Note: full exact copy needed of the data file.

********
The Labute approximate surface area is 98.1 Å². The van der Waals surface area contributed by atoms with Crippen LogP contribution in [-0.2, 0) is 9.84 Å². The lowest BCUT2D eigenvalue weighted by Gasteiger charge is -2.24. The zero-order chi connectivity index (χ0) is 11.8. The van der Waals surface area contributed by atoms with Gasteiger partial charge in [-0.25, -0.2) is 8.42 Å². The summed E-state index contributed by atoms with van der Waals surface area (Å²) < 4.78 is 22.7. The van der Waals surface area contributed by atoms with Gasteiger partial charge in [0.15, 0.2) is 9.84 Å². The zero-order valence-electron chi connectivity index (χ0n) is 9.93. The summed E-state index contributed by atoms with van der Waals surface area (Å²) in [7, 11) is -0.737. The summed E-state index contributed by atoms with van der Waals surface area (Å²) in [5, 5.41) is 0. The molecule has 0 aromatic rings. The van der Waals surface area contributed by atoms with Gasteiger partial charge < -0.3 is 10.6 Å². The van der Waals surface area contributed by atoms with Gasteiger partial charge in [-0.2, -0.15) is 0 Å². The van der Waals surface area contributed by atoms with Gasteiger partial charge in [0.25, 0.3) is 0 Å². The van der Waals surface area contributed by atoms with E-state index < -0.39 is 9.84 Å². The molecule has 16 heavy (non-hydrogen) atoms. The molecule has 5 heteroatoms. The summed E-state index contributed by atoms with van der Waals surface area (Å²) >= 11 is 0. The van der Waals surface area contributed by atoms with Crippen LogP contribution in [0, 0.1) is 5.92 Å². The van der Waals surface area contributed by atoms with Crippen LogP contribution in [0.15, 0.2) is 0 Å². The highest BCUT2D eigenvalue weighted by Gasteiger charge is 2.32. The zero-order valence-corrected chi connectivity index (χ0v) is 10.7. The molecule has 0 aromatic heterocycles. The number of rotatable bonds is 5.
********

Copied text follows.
The Labute approximate surface area is 98.1 Å². The van der Waals surface area contributed by atoms with Crippen LogP contribution in [-0.2, 0) is 9.84 Å². The lowest BCUT2D eigenvalue weighted by Gasteiger charge is -2.24. The zero-order chi connectivity index (χ0) is 11.8. The van der Waals surface area contributed by atoms with Gasteiger partial charge in [-0.25, -0.2) is 8.42 Å². The summed E-state index contributed by atoms with van der Waals surface area (Å²) < 4.78 is 22.7. The van der Waals surface area contributed by atoms with Gasteiger partial charge in [0.15, 0.2) is 9.84 Å². The zero-order valence-electron chi connectivity index (χ0n) is 9.93. The summed E-state index contributed by atoms with van der Waals surface area (Å²) in [7, 11) is -0.737. The summed E-state index contributed by atoms with van der Waals surface area (Å²) in [5, 5.41) is 0. The molecule has 0 aromatic rings. The van der Waals surface area contributed by atoms with Gasteiger partial charge < -0.3 is 10.6 Å². The van der Waals surface area contributed by atoms with Gasteiger partial charge in [-0.2, -0.15) is 0 Å². The van der Waals surface area contributed by atoms with Gasteiger partial charge in [0.25, 0.3) is 0 Å². The van der Waals surface area contributed by atoms with E-state index < -0.39 is 9.84 Å². The molecule has 16 heavy (non-hydrogen) atoms. The molecule has 5 heteroatoms. The summed E-state index contributed by atoms with van der Waals surface area (Å²) >= 11 is 0. The van der Waals surface area contributed by atoms with Crippen LogP contribution in [0, 0.1) is 5.92 Å². The van der Waals surface area contributed by atoms with Crippen LogP contribution in [0.15, 0.2) is 0 Å². The highest BCUT2D eigenvalue weighted by Gasteiger charge is 2.32. The zero-order valence-corrected chi connectivity index (χ0v) is 10.7. The molecule has 0 aromatic heterocycles. The number of rotatable bonds is 5.